Need for Medical Assistance
Persons who develop symptoms of pneumococcal disease should seek medical attention.
Observe respiratory hygiene (cough and sneeze etiquette) and hand hygiene (frequent, thorough handwashing). Penicillin can also prevent pneumococcal infection in persons without a functioning spleen, especially those with sickle cell disease. Immune globulin (a human blood-derived product) may be given as temporary protection for children with certain medical conditions who have serious recurrent bacterial infections.
Four pneumococcal vaccines (Prevnar 13, Pneumovax 23, Prevnar 20, and Vaxneuvance) are approved in the US; however, only 2 (Prevnar 13 and Pneumovax 23) are available in the US and most developed countries, and some people will need both. Recently approved Prevnar 20 and Vaxneuvance availability is not yet known and considerations for their use will be discussed later in 2021. Routine childhood vaccination with Prevnar 13 in most developed countries over many years has reduced the rate of bacterial infection and serious pneumococcal disease in persons 65 years and older; however, Prevnar 13 vaccine serotypes may still be circulating in countries with lower vaccination rates, thus increasing risk in this age group.
- Prevnar 13 is given routinely as a childhood vaccination to children aged 2-59 months and is recommended for all persons 5 years and older with certain medical conditions or weakened immune systems. Travelers 65 years and older visiting countries with lower vaccination rates may also receive this vaccine following discussion with the health care provider.
- Pneumovax 23 is given routinely to persons 65 years and older, persons 2 years and older with certain medical conditions or weakened immune systems, cigarette smokers, and residents of nursing homes or other long-term care facilities.
The most common vaccine side effects include injection-site reactions such as pain, swelling, and redness. Fever, decreased appetite, irritability, and increased or decreased sleeping may also occur with Prevnar 13. Headache, lack of energy, fatigue, and muscle pain may also occur with Pneumovax 23. Local reactions occur more frequently after the second dose of Pneumovax 23 than after the first dose.
Persons with underlying medical conditions or those who have concerns about the vaccine should speak to their health care provider before vaccine administration.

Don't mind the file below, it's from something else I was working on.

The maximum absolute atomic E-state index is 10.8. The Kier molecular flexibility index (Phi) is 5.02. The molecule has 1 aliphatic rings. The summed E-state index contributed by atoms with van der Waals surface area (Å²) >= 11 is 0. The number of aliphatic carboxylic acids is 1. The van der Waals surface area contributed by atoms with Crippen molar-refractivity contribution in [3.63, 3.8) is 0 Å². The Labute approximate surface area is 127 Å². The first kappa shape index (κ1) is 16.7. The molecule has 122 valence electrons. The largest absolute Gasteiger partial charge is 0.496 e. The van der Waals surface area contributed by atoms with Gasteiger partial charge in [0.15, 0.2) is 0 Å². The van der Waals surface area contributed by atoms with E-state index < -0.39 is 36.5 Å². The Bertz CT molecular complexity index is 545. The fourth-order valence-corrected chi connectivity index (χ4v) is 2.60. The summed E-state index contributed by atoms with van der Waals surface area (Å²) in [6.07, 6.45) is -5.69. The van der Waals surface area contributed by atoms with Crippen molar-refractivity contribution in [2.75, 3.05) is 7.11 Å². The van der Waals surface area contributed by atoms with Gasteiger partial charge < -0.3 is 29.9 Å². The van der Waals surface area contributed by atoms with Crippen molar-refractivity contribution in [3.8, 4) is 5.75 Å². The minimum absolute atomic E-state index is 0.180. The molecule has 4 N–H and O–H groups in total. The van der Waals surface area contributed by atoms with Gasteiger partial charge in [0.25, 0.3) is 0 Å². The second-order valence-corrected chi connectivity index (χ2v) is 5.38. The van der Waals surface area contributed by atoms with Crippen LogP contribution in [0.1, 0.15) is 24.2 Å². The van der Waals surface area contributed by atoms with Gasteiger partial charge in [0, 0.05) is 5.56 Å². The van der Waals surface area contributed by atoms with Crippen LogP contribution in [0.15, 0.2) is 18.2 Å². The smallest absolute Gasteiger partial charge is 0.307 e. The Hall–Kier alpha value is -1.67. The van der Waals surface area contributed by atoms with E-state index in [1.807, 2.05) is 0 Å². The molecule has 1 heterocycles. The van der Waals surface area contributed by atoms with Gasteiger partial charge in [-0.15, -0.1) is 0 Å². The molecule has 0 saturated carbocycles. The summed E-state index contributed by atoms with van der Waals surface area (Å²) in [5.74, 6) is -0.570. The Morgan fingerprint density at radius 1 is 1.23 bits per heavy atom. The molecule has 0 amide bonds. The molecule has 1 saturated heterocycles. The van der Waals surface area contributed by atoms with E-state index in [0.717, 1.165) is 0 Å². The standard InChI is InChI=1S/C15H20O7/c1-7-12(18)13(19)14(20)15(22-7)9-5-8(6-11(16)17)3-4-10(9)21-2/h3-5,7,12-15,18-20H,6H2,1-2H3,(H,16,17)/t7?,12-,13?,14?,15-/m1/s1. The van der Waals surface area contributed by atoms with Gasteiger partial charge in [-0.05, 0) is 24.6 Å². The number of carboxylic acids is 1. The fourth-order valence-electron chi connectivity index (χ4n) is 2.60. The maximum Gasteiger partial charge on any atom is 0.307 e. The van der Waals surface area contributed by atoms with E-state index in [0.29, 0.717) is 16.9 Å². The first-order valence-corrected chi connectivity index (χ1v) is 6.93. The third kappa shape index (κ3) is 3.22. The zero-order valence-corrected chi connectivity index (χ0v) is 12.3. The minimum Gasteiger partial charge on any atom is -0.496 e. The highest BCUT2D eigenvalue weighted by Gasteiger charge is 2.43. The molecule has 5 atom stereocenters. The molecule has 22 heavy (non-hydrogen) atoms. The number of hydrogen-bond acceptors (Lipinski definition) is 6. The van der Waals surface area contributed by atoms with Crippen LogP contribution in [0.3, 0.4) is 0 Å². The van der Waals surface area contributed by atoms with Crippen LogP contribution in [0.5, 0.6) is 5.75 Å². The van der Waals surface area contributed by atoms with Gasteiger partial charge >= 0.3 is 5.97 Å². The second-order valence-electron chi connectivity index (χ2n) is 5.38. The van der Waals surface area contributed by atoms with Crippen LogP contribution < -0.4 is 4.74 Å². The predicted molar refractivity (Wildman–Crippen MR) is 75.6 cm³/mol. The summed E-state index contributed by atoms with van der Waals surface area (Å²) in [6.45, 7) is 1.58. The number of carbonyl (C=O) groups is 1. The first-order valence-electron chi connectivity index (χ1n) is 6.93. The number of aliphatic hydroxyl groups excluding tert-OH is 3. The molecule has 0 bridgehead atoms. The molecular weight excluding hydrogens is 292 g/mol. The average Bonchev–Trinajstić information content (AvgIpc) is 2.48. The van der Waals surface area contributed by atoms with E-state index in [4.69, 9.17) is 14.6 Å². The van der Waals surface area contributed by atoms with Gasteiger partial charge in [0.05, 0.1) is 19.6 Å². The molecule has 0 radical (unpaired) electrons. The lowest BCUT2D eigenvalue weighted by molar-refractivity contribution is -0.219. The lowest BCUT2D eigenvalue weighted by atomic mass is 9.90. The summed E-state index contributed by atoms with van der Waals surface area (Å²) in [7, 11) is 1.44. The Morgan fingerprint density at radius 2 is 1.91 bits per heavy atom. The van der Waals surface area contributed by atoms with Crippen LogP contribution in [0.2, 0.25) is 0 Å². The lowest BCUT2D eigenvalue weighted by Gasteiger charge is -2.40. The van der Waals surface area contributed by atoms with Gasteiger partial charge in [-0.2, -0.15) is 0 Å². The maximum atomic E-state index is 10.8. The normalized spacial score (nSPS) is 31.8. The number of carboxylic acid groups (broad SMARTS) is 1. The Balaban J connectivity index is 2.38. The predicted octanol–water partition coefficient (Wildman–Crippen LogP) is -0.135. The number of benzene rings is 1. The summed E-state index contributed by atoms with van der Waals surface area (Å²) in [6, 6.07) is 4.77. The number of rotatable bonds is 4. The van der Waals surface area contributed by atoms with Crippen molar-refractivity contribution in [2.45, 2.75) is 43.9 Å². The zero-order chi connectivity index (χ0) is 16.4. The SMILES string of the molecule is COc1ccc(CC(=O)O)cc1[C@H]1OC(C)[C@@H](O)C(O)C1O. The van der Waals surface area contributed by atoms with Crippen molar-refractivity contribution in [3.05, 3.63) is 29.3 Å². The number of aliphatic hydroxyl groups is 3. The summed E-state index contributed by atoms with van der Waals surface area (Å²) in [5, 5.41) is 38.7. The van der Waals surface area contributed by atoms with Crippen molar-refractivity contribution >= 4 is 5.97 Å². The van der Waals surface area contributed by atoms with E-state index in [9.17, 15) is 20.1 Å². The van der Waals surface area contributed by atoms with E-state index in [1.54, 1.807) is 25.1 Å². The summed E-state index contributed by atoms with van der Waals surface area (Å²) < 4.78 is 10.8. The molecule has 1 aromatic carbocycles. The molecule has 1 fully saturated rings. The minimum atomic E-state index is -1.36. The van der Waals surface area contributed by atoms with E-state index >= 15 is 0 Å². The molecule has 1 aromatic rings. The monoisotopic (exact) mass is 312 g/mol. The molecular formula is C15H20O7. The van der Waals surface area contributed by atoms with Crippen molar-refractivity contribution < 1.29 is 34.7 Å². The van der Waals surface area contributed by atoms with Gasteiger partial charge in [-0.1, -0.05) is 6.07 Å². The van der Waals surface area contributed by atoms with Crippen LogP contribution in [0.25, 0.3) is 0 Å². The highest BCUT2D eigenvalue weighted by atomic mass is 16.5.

Many people will require both Prevnar 13 and Pneumovax 23; they cannot be administered within 8 weeks of each other. Prevnar 13 should be given first when both are indicated.
Prevnar 13 is given as follows:
- Routine, regardless of travel, for children 15 months and younger: 4 doses, given at ages 2, 4, 6, and 12-15 months
- If earlier protection is needed for travel, the first 3 doses may be given as soon as 4 weeks apart. Different regimens apply if vaccination was started late.
- Children 18 years or younger with certain medical conditions: 1 or 2 doses
- Adults aged 19-64 years with a weakened immune system: 1 dose
- Unvaccinated adults 65 years and older with travel to risk country: 1 dose
Booster doses of Prevnar 13 are not needed.
Pneumovax 23 is given as follows:
- Routine, regardless of travel, for all adults 65 years and older: 1 dose
- Delay until at least 5 years after the previous dose if 1 or more doses of Pneumovax 23 were given prior to age 65 years for an indicated condition.
- Persons 2 years and older who are immunocompromised or have certain medical conditions or risk factors: 1 dose
- A minimum interval of 8 weeks between a dose of Pneumovax 23 (if indicated) and a previously given dose of Prevnar 13 may be used.
A second dose of Pneumovax 23 is needed in some persons younger than 65 years; administration should be 5 years after the first Pneumovax 23 dose.